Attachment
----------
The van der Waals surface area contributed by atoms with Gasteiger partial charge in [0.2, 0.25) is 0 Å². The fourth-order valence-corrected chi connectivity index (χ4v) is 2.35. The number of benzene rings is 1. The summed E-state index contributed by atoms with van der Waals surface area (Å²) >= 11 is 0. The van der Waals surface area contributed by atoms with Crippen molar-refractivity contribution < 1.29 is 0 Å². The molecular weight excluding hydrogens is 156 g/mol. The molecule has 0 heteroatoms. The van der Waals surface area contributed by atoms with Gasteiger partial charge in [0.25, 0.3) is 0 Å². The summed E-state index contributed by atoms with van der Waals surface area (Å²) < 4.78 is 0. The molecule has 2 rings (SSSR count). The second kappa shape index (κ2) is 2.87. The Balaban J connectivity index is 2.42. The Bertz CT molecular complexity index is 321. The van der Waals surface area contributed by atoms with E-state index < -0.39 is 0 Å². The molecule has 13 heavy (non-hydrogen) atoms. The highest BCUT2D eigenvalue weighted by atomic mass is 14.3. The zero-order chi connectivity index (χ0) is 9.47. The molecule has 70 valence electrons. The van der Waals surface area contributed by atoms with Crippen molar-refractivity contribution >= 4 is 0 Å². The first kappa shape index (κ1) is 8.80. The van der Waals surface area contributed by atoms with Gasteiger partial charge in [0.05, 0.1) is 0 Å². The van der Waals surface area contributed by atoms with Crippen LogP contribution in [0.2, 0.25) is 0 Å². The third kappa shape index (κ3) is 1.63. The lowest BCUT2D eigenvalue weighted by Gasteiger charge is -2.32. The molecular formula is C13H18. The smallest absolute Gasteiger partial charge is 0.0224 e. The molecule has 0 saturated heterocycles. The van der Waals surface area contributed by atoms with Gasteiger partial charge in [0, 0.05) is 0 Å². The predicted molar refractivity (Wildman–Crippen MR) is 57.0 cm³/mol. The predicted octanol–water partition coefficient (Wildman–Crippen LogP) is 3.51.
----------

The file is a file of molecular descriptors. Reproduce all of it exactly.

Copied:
The van der Waals surface area contributed by atoms with Gasteiger partial charge in [0.2, 0.25) is 0 Å². The fourth-order valence-corrected chi connectivity index (χ4v) is 2.35. The number of benzene rings is 1. The summed E-state index contributed by atoms with van der Waals surface area (Å²) >= 11 is 0. The van der Waals surface area contributed by atoms with Crippen molar-refractivity contribution < 1.29 is 0 Å². The molecular weight excluding hydrogens is 156 g/mol. The molecule has 0 heteroatoms. The van der Waals surface area contributed by atoms with Gasteiger partial charge in [0.25, 0.3) is 0 Å². The summed E-state index contributed by atoms with van der Waals surface area (Å²) < 4.78 is 0. The molecule has 2 rings (SSSR count). The second kappa shape index (κ2) is 2.87. The Balaban J connectivity index is 2.42. The Bertz CT molecular complexity index is 321. The van der Waals surface area contributed by atoms with E-state index < -0.39 is 0 Å². The molecule has 13 heavy (non-hydrogen) atoms. The highest BCUT2D eigenvalue weighted by atomic mass is 14.3. The zero-order chi connectivity index (χ0) is 9.47. The molecule has 70 valence electrons. The van der Waals surface area contributed by atoms with Crippen molar-refractivity contribution >= 4 is 0 Å². The first kappa shape index (κ1) is 8.80. The van der Waals surface area contributed by atoms with Gasteiger partial charge in [0.05, 0.1) is 0 Å². The van der Waals surface area contributed by atoms with Crippen LogP contribution in [0.2, 0.25) is 0 Å². The third kappa shape index (κ3) is 1.63. The lowest BCUT2D eigenvalue weighted by Gasteiger charge is -2.32. The molecular formula is C13H18. The smallest absolute Gasteiger partial charge is 0.0224 e. The molecule has 0 saturated heterocycles. The van der Waals surface area contributed by atoms with Gasteiger partial charge in [0, 0.05) is 0 Å². The predicted molar refractivity (Wildman–Crippen MR) is 57.0 cm³/mol. The predicted octanol–water partition coefficient (Wildman–Crippen LogP) is 3.51.